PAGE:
Age and/or seniority are extraneous criteria in selecting the next chief justice. As indeed the notion that we should get one who is not patently “pro-government” or “anti-Corona.” A proscription that’s meant to exclude some of the most decent legal luminaries in this country who supported, and continue to support, P-Noy’s campaign against corruption, and who helped in the effort to impeach Corona. Specifically that excludes Leila de Lima, Conchita Carpio Morales, and Kim Henares, all of whom are government officials and all of whom testified against Corona. And all of whom are anticorruption, and all of whom are projustice.

The separation of powers is best guaranteed not by having a chief justice who is not pro-government, it is guaranteed by having a chief justice who is pro-principle. The idea of being pro-government is a specious concept, anyway: You can always agree with, and be supportive of, government’s anticorruption campaign but disagree with, and oppose, some of its other thrusts, like its stoking of “special relations” with the United States to deal with our crisis with China. I do hope the next chief justice has something to say about the latter.

The best guidepost to follow is Corona himself. Ultimately, the issue in his impeachment was fitness. Corona was impeached, and convicted, for being dishonest and lacking independence. Ultimately, the issue in the appointment of the new chief justice is fitness. We need one who is honest and has a mind of her, or his, own.

Panganiban and Puno showed that you need not be beholden to your appointer, that you can come into your own and rise to surprising heights. Certainly, the three women mentioned above are capable of it. It is not the fact that they are women that commends them to the position. That, too, is not a guarantee of wisdom, as we know from having had a Cory and a Gloria. It is simply the fact that, to a woman, they are fit.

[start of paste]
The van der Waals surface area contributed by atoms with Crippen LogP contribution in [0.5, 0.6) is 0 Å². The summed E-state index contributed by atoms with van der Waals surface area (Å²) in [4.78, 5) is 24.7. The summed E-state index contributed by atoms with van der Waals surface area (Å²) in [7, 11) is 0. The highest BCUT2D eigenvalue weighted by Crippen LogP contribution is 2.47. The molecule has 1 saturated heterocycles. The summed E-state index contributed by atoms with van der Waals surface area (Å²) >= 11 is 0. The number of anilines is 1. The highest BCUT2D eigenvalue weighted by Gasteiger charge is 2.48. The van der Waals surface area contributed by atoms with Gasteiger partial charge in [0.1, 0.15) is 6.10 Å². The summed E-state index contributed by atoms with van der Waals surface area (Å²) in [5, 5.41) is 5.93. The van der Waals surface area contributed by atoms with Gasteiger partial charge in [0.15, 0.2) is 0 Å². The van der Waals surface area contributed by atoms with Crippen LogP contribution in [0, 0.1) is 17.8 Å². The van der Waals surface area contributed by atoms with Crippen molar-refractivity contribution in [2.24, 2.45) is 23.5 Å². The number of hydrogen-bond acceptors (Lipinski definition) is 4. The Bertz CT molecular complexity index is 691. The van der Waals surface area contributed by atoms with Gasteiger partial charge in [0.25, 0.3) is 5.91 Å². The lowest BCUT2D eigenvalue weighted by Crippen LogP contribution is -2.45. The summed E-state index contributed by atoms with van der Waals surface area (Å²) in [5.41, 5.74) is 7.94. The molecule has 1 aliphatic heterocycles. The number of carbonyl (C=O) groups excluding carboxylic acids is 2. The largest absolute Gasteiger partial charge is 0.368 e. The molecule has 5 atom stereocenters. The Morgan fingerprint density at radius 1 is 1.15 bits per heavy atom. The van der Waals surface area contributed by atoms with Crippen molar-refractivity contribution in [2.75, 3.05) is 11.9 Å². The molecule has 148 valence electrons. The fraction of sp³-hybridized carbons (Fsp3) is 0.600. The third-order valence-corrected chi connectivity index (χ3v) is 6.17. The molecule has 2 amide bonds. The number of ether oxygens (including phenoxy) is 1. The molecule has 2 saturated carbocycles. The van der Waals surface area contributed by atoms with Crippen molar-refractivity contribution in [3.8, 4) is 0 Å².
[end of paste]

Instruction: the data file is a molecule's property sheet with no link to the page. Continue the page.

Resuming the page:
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De Lima it was who probed the Luneta massacre of visiting Chinese tourists a couple of years ago, and did it so feistily she was criticized by colleagues for not being the good soldier that her position presumably entailed. Carpio Morales made such a masterful presentation in Corona’s trial and showed a depth of legal learning that rattled even Serafin Cuevas: That’s  a combination of knowledge and wisdom that has few peers. As to Henares, anyone who’s willing to risk public ire by going after Manny Pacquiao must be willing to risk private ire by going against P-Noy.

Those are the only things to consider in choosing the next chief justice: honesty and independence, being anticorrupt and projustice. Those are what make the candidate fit for the job. As that goes, any one of those three is as fit as a fiddle.

They won’t be sintunado, legally at least, if not musically.

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TAGS: chief justice, featured column, patronage politics, Supreme Court